REUTERS - Israel's energy minister said on Tuesday two natural gas firms operating the country's largest offshore fields would have to sell some acreage to avoid being deemed a monopoly, reinforcing comments from the antitrust authority.
Silvan Shalom's remarks were the most explicit in public since Israel's antitrust authority said in December the partnership between Texas-based Noble Energy and Israel's Delek Group might constitute a monopoly.
The two firms discovered the large Tamar and Leviathan fields in Israeli waters in the eastern Mediterranean in 2009 and 2010, turning import-dependent Israel into a potential energy exporter. They are the main shareholders in both fields.
The regulator's comments jolted the firms, which said they were deferring further investment until matters became clearer, throwing off development timelines and endangering export deals.
Shalom said the government was working to find a balance between increasing competition and ensuring Tamar and Leviathan were developed.
"Part of the decision will be that the gas companies will have to give up some of the reserves they have... It will happen," Shalom told an energy conference in Tel Aviv.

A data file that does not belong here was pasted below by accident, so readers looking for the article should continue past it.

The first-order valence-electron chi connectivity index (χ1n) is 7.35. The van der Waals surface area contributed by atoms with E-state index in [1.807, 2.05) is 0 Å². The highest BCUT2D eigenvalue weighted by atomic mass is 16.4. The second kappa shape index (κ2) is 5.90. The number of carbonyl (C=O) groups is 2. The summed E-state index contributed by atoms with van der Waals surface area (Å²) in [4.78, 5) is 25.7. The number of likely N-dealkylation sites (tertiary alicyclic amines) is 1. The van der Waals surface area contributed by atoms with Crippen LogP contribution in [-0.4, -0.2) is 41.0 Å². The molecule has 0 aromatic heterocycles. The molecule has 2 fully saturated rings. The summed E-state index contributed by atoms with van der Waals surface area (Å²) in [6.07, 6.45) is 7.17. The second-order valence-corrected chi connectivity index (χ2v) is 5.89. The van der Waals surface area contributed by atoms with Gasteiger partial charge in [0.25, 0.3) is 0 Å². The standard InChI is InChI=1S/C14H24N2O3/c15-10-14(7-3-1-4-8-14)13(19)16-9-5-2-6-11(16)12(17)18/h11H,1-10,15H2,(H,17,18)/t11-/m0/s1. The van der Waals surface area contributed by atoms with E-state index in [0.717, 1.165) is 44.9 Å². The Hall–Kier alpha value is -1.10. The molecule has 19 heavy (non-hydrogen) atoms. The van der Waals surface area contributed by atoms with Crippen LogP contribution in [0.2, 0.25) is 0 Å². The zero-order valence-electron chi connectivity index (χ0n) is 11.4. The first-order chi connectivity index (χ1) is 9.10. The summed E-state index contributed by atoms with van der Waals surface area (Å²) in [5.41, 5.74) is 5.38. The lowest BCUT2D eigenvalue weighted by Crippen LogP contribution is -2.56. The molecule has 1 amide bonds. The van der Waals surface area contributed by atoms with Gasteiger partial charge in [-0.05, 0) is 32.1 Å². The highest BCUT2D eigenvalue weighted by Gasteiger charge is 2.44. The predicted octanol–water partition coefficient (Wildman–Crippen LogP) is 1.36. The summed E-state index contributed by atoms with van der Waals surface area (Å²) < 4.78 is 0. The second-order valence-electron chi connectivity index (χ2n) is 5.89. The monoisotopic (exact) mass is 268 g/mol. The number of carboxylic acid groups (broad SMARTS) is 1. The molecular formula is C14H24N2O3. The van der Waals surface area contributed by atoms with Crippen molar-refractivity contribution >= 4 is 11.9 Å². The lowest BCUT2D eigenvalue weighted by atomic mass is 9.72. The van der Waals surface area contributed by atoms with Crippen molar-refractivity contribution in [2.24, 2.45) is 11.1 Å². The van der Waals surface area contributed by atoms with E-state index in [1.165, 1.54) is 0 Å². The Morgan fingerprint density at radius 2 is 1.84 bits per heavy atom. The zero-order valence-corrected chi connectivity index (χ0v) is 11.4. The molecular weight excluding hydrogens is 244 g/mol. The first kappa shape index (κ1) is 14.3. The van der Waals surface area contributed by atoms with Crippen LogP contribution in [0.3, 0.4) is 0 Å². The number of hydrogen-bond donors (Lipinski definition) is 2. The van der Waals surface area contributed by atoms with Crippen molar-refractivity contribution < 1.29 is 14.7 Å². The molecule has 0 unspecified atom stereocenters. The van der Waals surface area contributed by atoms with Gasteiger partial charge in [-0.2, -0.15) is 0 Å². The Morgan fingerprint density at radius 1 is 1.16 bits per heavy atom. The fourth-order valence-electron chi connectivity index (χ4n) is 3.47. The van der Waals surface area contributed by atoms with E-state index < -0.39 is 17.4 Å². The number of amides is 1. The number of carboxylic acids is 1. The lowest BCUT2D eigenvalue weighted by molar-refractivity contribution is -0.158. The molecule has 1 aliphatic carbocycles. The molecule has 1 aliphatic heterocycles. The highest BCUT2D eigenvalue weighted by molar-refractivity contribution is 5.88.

But he acknowledged political factors meant it would not be easy to attract new investors, given many large foreign companies already had operations in Arab states that did not have good ties with Israel.
"The Israeli market is a small market. And the interests they have in Saudi Arabia and the Persian Gulf states... are much bigger... So to bring them here as competitors to other groups is not simple," he said.
Delek, which owns stakes in the fields through subsidiaries Delek Drilling and Avner Oil, said it was cooperating with the regulators in order to get Leviathan's development back on track.
"There is a window of opportunity that is very, very small... a real window of opportunity to find a longer-term solution," Gideon Tadmor, chairman of Delek Drilling and CEO of Avner Oil, said at the conference.
Noble and Delek have already agreed to sell their licenses to two smaller gas fields nearby. Officials have said other options being discussed are splitting up the consortium so the partners sell gas as competitors, or selling stakes in either Tamar or Leviathan.
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